image

Figure 3. TGFB3C409Y does not activate TGF-β signaling. Constructs containing FLAG-tagged TGFB3WT and TGFB3C409Y were expressed in HEK293T cells and secreted FLAG-tagged proteins were immunoprecipitated under native conditions and normalized to anti-FLAG reactivity. Serial dilutions of these proteins were applied to HEK293T cells transfected with p3TP-Lux (TGF-β reporter) and pRL-CMV (normalizer). Error bars are standard error of the mean (N = 3).

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Xenopus embryos provide a sensitive assay system for assessing effects of ectopically expressed proteins on TGF-β (SMAD2 and ERK1/2) and BMP (SMAD1) signaling. To examine how TGFB3G1226A altered TGF-β signaling in Xenopus embryos, RNA from the w-t human TGFB3 allele and the TGFB3G1226A allele were injected into fertilized Xenopus eggs either separately or together using a constant amount of RNA from the w-t allele with an increasing amount of RNA from the mutant allele. Prospective ectodermal tissue from late blastula embryo was examined by Western blot for phosphorylation of SMAD2 and ERK1/2 (pSMAD2 and pERK1/2, respectively). Figure 4 shows that RNA from the w-t human TGFB3 allele results in a significant increase in pSMAD2 and pERK1/2 signals by Western blot as expected (see Supplementary online material Fig. S9 for controls). The TGFB3-dependent pSMAD2 and pERK1/2 signals are significantly diminished, however, with increasing amounts of the mutant RNA relative to wild-type. A 1:1 ratio of mutant-to-wild-type TGFB3 RNA diminished the pSMAD2 and pERK1/2 signals to approximately 40% and 60%, respectively, of that generated by the w-t TGFB3 RNA alone. Gastrula stage embryos require activation of SMAD1 by endogenous BMP2/4/7 for normal dorsal-ventral patterning. Ectopic expression of TGFB3G1226A had no effect on either SMAD1 phosphorylation (pSMAD1) or dorsal ventral patterning in Xenopus gastrulae (Fig. 5). We conclude that in the frog system the mutant TGFB3G1226A allele, when co-expressed with w-t TGFB3, has a dominant negative effect on TGF-β signaling measured by pSMAD2 and pERK1/2, but does not affect signaling by BMP2/4/7 ligands measured by pSMAD1.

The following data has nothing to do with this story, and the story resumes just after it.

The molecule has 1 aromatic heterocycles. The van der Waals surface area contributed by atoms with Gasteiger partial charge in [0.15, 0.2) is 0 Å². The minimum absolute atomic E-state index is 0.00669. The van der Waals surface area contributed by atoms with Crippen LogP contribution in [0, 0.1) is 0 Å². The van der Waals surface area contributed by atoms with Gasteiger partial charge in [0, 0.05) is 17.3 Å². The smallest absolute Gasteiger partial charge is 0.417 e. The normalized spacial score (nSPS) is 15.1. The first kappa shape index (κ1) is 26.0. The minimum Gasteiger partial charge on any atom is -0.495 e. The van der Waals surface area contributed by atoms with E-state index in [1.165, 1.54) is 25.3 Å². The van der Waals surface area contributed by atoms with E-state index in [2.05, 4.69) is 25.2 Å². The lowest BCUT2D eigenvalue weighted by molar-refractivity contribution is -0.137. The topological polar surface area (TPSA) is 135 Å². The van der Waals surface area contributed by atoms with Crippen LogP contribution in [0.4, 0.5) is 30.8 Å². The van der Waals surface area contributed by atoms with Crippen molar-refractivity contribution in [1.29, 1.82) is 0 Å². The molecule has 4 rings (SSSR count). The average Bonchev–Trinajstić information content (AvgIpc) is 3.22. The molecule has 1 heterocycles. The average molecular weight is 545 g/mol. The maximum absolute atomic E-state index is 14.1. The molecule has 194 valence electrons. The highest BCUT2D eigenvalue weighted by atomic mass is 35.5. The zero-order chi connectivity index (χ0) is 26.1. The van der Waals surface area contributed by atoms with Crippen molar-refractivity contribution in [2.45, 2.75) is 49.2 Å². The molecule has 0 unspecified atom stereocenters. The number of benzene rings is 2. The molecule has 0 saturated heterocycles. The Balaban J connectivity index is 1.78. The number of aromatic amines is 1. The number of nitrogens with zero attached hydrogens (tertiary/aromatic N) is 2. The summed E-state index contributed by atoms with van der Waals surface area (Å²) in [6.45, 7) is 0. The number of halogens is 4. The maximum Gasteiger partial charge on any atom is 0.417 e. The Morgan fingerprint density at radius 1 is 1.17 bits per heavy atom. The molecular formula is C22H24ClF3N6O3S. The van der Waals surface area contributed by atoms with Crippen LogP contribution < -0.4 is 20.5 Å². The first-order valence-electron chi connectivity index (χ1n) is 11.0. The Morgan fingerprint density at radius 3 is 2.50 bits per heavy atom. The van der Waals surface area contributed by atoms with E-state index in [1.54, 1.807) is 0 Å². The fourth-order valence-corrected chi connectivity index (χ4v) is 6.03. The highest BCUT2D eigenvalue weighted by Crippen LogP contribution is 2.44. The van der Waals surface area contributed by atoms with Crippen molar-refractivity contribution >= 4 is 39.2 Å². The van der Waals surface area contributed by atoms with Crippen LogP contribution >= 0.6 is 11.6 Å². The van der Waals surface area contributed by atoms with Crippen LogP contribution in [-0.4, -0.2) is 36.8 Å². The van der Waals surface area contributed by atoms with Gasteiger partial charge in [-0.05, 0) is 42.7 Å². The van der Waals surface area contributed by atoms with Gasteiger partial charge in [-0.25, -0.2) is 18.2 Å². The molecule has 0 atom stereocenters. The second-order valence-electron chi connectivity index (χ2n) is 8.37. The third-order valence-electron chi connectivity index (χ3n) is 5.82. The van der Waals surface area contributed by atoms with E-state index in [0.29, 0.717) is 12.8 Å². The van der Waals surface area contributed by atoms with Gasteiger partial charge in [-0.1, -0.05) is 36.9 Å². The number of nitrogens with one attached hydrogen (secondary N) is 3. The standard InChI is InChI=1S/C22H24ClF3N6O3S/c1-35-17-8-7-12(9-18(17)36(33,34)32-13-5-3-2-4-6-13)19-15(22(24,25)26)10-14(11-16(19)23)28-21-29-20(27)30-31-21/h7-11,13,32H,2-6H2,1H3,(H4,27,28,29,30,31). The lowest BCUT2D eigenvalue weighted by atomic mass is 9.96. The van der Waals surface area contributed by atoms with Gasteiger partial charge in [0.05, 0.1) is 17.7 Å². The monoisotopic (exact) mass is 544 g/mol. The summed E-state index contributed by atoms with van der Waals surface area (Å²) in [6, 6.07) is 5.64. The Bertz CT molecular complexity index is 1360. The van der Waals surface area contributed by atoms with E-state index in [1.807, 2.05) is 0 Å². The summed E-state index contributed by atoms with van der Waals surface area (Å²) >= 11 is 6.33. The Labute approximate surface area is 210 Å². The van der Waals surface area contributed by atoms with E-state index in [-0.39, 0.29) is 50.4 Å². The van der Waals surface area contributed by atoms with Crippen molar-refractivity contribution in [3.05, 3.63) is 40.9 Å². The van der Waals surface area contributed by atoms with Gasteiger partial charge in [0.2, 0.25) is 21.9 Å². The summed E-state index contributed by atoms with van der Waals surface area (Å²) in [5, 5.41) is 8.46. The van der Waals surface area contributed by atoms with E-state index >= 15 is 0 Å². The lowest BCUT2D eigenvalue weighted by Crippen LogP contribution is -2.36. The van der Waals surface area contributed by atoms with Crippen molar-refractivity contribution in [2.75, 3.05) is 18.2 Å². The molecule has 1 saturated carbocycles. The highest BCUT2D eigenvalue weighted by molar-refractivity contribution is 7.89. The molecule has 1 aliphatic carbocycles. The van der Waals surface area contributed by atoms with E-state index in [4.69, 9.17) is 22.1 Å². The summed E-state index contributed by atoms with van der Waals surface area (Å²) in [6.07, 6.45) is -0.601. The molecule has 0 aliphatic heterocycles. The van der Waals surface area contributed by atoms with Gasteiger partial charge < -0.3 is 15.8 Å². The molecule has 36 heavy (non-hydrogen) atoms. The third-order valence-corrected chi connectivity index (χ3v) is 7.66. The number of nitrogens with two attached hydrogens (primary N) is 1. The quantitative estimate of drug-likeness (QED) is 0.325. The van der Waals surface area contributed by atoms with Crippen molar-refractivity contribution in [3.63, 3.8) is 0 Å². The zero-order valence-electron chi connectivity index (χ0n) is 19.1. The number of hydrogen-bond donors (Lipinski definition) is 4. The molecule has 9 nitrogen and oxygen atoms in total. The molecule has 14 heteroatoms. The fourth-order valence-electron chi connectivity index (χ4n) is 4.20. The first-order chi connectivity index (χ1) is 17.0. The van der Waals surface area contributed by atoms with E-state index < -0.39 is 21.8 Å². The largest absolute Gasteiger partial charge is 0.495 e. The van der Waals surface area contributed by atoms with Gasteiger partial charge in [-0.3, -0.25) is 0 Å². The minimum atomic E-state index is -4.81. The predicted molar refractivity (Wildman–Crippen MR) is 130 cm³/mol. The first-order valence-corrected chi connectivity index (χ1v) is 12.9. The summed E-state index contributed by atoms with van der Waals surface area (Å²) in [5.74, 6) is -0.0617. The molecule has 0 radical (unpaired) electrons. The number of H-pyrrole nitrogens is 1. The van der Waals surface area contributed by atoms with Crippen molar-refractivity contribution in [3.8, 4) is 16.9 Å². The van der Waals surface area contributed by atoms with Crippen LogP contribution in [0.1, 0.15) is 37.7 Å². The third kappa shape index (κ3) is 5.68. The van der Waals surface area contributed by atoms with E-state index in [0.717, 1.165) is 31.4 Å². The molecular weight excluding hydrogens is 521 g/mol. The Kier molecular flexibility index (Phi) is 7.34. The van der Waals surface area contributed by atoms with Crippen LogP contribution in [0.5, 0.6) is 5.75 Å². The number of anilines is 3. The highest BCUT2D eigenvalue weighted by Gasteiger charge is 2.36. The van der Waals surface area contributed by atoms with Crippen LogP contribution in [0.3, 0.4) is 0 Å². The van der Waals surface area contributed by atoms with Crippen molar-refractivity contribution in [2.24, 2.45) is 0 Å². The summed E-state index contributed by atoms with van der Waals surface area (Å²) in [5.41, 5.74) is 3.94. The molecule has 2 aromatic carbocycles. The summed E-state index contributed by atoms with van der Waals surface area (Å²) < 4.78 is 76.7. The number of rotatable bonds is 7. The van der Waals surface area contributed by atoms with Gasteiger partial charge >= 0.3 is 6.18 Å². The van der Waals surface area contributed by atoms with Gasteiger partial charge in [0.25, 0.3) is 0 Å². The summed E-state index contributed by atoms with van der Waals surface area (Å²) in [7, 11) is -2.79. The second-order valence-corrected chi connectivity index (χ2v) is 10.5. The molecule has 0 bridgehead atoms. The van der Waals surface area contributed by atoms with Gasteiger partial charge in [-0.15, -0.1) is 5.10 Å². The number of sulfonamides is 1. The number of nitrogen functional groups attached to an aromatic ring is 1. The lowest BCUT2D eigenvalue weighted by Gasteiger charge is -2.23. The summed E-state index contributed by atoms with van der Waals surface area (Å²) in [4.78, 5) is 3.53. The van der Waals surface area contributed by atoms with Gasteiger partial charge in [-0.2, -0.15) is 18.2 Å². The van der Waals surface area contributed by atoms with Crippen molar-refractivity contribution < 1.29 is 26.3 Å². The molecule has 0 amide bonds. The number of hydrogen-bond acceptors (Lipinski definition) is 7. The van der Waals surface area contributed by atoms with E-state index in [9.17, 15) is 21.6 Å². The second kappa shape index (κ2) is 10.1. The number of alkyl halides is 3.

image

Figure 4. TGFB3C409Y acts as a dominant inhibitor of TGF-β signaling. Indicated amount of synthetic mRNAs were microinjected into Xenopus embryos after fertilization, and embryos harvested at Stage 9 for Western blot analysis. A representative Western blot is shown in A. BD: Quantitation of densitometric analysis of three independent experiments is shown, measuring phosphorylated SMAD (pSMAD2) activation (pSMAD2/total SMAD2 ratio), pERK activation (pERK/ERK ratio), and total SMAD2, ERK, and cytoplasmic actin levels, respectively, following injection of mRNAs as indicated. Data are presented with error bars representing standard error of the mean. For each experiment, the intensity Western signal was standardized relative to the wild type TGFB/TGFBR2 co-injected condition (lane 3 of panels B–D).

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image

Figure 5. TGFB3C409Y does not disrupt BMP signaling during Xenopus gastrulation. Indicated amounts of synthetic mRNAs for human TGFB3, TGFB3C409Y and Xenopus Noggin were injected into Xenopus laevis embryos to assay perturbations of BMP signaling during gastrulation. The levels of C-terminal phosphorylated SMAD1 (pSMAD1) were examined by immunoblotting. SMAD1 and actin were used as loading controls. Pictured in the lower panel are intact embryos; the BMPR antagonist Noggin disrupts gastrulation while TGFB3C409Y does not.

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DISCUSSION

  1. Top of page
  2. Abstract
  3. INTRODUCTION
  4. CLINICAL REPORT
  5. METHODS
  6. RESULTS
  7. DISCUSSION
  8. ACKNOWLEDGMENTS
  9. REFERENCES
  10. Supporting Information